From Wendy to Tink: Part 3

Image by isazappy via Flickr After several weeks of trying to answer the question, "How do I become a Tink?" (short of putting on...

My Tinker Bell Pins #3Image by isazappy via Flickr

After several weeks of trying to answer the question, "How do I become a Tink?" (short of putting on wings), I think I've dug down to the core difference between a Wendy and a Tinker Bell.

Throughout the story of Peter Pan, Wendy tries to live up to the image of the perfect wife and mother. She's really just replicating her own family life. (Ew. Have you done that?) In Neverland, she tells stories, darns socks, sweeps the floor, tells everyone where to sleep, and doles out medicine.
"She loved to give them medicine, and undoubtedly gave them too much. Of course it was only water, but it was out of a bottle, and she always shook the bottle and counted the drops, which gave it a certain medicinal quality."
It's her determination to play mother that comes between her and Peter. Peter doesn't mind if she mothers the Lost Boys. In fact, that's part of the reason he was convinced she'd be useful to him in Neverland. But when Wendy tries to mother Peter, and insists that Peter must change his ways, he rebels, and Wendy and the Lost Boys end up in the clutches of the vile Captain Hook.

Is Wendy's effort to change Peter, to make him grow up, the root of the problem? No. Although any woman who's ever been in a relationship with any member of the opposite sex--from boyfriend, to husband, to son--knows that getting a man to change is the equivalent of beating your head against the walls of an elevator and hoping it will move to the right floor. The real problem lies in Wendy. Wendy isn't really living. She's playing a marvelous game of pretend, and the people around her fill the roles she's created in her mind. Wendy doesn't really love Peter. He merely fills a role in her little melodrama. When he refuses to cooperate, she's terribly disappointed.

In contrast, Tinker Bell is really living. She's not playing, not trying to live up to some ideal--human or fairy. Tinker Bell's sense of identity isn't dependent on Peter and the Lost Boys. She's a fairy/woman who knows what she wants and gets it.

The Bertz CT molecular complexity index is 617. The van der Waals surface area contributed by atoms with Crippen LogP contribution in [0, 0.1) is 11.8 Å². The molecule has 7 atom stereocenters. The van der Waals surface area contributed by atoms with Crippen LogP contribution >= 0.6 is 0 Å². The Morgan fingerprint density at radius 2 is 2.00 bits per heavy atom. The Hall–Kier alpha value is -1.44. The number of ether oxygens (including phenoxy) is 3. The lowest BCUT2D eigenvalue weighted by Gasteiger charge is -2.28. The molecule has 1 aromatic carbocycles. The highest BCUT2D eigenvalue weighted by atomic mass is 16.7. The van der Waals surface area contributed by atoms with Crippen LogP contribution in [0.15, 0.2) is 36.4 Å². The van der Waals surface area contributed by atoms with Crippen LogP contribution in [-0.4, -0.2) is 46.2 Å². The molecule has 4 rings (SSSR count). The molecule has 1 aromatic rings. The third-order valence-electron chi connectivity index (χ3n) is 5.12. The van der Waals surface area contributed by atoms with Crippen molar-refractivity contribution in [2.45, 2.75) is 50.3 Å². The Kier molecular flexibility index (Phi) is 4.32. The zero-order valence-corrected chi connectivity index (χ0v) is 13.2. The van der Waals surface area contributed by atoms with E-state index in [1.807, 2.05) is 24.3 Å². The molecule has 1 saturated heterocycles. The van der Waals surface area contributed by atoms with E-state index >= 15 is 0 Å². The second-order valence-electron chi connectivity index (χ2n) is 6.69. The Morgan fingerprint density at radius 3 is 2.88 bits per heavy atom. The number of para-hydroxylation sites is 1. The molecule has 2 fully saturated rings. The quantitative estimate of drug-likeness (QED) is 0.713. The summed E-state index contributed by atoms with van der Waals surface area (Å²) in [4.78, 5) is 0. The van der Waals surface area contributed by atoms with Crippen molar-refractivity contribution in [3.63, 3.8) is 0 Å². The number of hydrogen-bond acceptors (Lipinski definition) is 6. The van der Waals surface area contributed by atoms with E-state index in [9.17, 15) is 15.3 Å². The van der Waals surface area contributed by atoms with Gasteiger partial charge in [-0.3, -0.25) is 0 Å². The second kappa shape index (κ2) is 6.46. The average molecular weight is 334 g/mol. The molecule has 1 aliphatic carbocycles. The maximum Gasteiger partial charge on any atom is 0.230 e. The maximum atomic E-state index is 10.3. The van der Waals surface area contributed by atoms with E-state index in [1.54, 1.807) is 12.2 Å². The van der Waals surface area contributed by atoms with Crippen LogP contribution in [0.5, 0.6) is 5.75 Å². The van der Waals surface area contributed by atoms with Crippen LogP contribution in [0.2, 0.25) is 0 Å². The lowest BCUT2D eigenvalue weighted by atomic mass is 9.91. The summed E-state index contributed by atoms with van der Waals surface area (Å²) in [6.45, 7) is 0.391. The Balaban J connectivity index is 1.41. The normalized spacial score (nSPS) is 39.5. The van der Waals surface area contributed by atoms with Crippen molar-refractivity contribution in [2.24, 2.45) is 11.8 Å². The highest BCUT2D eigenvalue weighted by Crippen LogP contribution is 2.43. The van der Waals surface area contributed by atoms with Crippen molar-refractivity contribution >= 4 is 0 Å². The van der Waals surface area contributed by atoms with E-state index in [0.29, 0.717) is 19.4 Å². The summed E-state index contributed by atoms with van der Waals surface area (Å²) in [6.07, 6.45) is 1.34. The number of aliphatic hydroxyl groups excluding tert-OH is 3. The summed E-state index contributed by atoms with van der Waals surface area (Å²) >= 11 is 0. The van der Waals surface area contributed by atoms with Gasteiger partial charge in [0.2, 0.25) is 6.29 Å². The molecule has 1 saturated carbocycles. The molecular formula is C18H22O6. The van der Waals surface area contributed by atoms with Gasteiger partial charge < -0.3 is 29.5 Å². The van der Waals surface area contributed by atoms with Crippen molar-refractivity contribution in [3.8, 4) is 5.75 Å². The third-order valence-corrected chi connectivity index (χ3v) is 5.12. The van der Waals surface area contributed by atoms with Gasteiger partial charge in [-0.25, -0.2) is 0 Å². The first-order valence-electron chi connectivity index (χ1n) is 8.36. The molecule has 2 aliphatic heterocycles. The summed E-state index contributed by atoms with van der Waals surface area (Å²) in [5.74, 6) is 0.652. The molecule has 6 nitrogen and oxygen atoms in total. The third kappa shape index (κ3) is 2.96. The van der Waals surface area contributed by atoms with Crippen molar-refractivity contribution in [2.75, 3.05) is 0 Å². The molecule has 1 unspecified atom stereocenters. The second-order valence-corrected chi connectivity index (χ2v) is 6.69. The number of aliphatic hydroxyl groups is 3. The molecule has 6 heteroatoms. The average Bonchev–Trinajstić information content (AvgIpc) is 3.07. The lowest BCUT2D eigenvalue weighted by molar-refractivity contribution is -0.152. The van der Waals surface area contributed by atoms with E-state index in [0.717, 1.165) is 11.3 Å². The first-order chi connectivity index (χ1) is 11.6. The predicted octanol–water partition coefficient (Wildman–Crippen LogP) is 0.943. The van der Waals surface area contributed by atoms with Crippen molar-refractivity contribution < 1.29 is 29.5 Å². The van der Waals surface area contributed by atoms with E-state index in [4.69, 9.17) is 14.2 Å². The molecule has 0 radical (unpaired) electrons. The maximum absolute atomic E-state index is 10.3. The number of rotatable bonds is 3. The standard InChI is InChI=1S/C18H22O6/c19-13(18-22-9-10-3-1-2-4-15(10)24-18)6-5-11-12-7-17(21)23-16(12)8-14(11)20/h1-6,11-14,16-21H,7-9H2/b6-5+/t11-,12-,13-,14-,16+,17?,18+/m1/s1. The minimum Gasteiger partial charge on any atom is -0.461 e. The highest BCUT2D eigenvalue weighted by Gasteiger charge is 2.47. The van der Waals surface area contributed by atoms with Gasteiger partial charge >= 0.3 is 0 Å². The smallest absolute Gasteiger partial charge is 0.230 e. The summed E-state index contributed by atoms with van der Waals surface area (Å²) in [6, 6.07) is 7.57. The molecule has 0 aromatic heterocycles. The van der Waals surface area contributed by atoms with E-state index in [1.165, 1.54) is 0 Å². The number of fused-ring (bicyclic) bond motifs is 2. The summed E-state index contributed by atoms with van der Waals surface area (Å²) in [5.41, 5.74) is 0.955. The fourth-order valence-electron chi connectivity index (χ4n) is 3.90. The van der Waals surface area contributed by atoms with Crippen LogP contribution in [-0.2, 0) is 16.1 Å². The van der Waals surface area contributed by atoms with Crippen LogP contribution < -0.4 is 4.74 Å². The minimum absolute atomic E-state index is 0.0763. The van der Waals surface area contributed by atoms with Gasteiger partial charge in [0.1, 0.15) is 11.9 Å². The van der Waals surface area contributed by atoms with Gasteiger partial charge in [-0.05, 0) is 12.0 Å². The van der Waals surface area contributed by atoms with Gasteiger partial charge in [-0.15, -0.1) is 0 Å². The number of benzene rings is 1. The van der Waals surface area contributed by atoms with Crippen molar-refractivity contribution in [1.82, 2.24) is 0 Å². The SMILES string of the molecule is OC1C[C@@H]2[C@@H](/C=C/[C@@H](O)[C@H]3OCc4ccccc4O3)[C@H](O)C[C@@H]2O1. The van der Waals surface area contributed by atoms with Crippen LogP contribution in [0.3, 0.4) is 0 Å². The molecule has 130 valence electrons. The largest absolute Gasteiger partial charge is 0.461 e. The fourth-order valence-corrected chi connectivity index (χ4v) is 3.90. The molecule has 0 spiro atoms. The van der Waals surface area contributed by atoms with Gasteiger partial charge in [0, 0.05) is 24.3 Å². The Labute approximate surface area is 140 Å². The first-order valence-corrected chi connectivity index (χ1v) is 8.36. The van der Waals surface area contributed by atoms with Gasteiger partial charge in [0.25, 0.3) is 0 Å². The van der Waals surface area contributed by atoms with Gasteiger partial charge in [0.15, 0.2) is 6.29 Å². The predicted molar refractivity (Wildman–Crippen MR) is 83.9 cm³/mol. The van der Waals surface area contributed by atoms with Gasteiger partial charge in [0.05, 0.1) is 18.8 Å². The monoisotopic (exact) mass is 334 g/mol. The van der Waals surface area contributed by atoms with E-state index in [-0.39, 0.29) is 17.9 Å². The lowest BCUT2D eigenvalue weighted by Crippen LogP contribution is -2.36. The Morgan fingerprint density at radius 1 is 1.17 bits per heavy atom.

"But there was one recess in the wall, no larger than a bird-cage, which was the private apartment of Tinker Bell. It could be shut off from the rest of the house by a tiny curtain, which Tink, who was most fastidious, always kept drawn when dressing or undressing. No woman, however large, could have had a more exquisite boudoir and bed-chamber combined. The couch, as she always called it, was a genuine Queen Mab, with club legs; and she varied the bedspreads according to what fruit-blossom was in season. Her mirror was a Puss-in-Boots, of which there are now only three, unchipped, known to fairy dealers; the washstand was Pie-crust and reversible, the chest of drawers an authentic Charming the Sixth, and the carpet and rugs the best (the early) period of Margery and Robin. There was a chandelier from Tiddlywinks for the look of the thing, but of course she lit the residence herself. Tink was very contemptuous of the rest of the house, as indeed was perhaps inevitable, and her chamber, though beautiful, looked rather conceited, having the appearance of a nose permanently turned up."
Peter's foolish actions often aggravate Tinker Bell. Throughout the story, her most frequent statement to Peter is, "You silly ass." No wonder she never speaks in the Disney version! Peter's attention to Wendy annoys Tink, but you get the impression she knows his fascination with Wendy will soon fade, for the "great, ugly Wendy-bird" is merely another of his distractions. Tink is fully aware of Peter's faults, but she does nothing to fix him. Why? Because she loves him. Really loves him. Unconditionally.

I know. That rankles. The notion that we should love the defective people in our lives without trying to fix them is contrary to some basic sense of feminine law. But it's that dogged determination to rearrange the people around us that triggers our self-defeating Wendy behavior and leaves us exhausted, bitter, and resentful.

Wendy takes care of everyone else.
Tinker Bell takes care of herself first.

Does this mean that you need to become a selfish, conceited, child-neglecting wife and mother? Not at all. But it does mean you'll stop putting yourself last, because you are a daughter of the most high God. It means you'll stop thinking about what HE or THEY (spouse, kids, neighbors, parents, coworkers) want without even considering what YOU would like.

It means you'll go buy some new underwear for yourself before you're down to raggedy elastic and you won't feel guilty about it. How many women feel guilty for taking a nap? Have you EVER met a man who felt guilty for taking a nap? It means that when you catch yourself feeling resentful about things like housework, running errands, or having sex, you'll stop and check your motives. Are you doing those things to satisfy your identity crisis? To try and gain someone's approval? What about the things you secretly wish you could do but haven't tried? What's stopping you?

What would Tinkerbell do? I challenge you to ask yourself that question in those situations where Wendy behavior has crept in and either left you disappointed, resentful, or trapped in some twisted game of pretend. Take off the Wendy nightie and put on your Tinkerbell outfit, and start living!
Reblog this post [with Zemanta]

You Might Also Like


Disqus for In Truer Ink